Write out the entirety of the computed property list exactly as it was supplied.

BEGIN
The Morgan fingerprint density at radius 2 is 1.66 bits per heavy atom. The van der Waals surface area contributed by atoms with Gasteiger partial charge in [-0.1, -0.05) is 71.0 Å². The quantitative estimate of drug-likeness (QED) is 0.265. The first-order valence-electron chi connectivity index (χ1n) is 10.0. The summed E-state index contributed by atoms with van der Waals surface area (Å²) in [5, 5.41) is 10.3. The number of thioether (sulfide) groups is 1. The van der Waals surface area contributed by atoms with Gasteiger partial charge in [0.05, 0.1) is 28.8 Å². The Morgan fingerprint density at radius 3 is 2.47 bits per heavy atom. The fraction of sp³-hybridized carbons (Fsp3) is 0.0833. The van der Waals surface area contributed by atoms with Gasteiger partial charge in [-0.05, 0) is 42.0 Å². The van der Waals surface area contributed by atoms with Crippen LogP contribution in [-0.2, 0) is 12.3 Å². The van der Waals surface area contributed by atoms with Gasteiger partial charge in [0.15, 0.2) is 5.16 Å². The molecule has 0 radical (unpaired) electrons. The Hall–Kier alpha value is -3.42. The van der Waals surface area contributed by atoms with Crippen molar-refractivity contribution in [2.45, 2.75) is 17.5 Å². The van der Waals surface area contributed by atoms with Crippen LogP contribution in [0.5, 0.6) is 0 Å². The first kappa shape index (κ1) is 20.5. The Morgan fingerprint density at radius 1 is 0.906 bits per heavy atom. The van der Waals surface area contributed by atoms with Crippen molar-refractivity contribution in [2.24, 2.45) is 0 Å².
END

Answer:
The Morgan fingerprint density at radius 2 is 1.66 bits per heavy atom. The van der Waals surface area contributed by atoms with Gasteiger partial charge in [-0.1, -0.05) is 71.0 Å². The quantitative estimate of drug-likeness (QED) is 0.265. The first-order valence-electron chi connectivity index (χ1n) is 10.0. The summed E-state index contributed by atoms with van der Waals surface area (Å²) in [5, 5.41) is 10.3. The number of thioether (sulfide) groups is 1. The van der Waals surface area contributed by atoms with Gasteiger partial charge in [0.05, 0.1) is 28.8 Å². The Morgan fingerprint density at radius 3 is 2.47 bits per heavy atom. The fraction of sp³-hybridized carbons (Fsp3) is 0.0833. The van der Waals surface area contributed by atoms with Gasteiger partial charge in [-0.05, 0) is 42.0 Å². The van der Waals surface area contributed by atoms with Crippen LogP contribution in [-0.2, 0) is 12.3 Å². The van der Waals surface area contributed by atoms with Gasteiger partial charge in [0.15, 0.2) is 5.16 Å². The molecule has 0 radical (unpaired) electrons. The Hall–Kier alpha value is -3.42. The van der Waals surface area contributed by atoms with Crippen molar-refractivity contribution in [2.45, 2.75) is 17.5 Å². The van der Waals surface area contributed by atoms with Crippen LogP contribution in [0.5, 0.6) is 0 Å². The first kappa shape index (κ1) is 20.5. The Morgan fingerprint density at radius 1 is 0.906 bits per heavy atom. The van der Waals surface area contributed by atoms with Crippen molar-refractivity contribution in [2.24, 2.45) is 0 Å².